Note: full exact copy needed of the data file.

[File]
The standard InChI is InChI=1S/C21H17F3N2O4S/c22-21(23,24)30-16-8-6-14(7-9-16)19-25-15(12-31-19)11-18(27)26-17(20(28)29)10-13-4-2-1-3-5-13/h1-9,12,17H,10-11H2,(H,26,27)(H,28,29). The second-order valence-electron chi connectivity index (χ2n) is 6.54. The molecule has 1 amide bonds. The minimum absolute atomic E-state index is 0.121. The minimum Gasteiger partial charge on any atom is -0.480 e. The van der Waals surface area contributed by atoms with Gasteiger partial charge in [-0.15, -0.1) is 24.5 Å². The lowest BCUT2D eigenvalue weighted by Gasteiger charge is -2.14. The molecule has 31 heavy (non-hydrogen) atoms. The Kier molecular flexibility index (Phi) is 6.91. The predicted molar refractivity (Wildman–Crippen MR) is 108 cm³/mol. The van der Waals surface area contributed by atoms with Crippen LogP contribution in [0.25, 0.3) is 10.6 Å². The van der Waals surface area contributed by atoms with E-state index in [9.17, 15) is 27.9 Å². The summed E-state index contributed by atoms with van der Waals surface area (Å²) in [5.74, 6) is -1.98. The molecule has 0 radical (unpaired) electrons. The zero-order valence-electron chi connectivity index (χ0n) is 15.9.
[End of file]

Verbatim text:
The standard InChI is InChI=1S/C21H17F3N2O4S/c22-21(23,24)30-16-8-6-14(7-9-16)19-25-15(12-31-19)11-18(27)26-17(20(28)29)10-13-4-2-1-3-5-13/h1-9,12,17H,10-11H2,(H,26,27)(H,28,29). The second-order valence-electron chi connectivity index (χ2n) is 6.54. The molecule has 1 amide bonds. The minimum absolute atomic E-state index is 0.121. The minimum Gasteiger partial charge on any atom is -0.480 e. The van der Waals surface area contributed by atoms with Gasteiger partial charge in [-0.15, -0.1) is 24.5 Å². The lowest BCUT2D eigenvalue weighted by Gasteiger charge is -2.14. The molecule has 31 heavy (non-hydrogen) atoms. The Kier molecular flexibility index (Phi) is 6.91. The predicted molar refractivity (Wildman–Crippen MR) is 108 cm³/mol. The van der Waals surface area contributed by atoms with Crippen LogP contribution in [0.25, 0.3) is 10.6 Å². The van der Waals surface area contributed by atoms with E-state index in [9.17, 15) is 27.9 Å². The summed E-state index contributed by atoms with van der Waals surface area (Å²) in [5.74, 6) is -1.98. The molecule has 0 radical (unpaired) electrons. The zero-order valence-electron chi connectivity index (χ0n) is 15.9.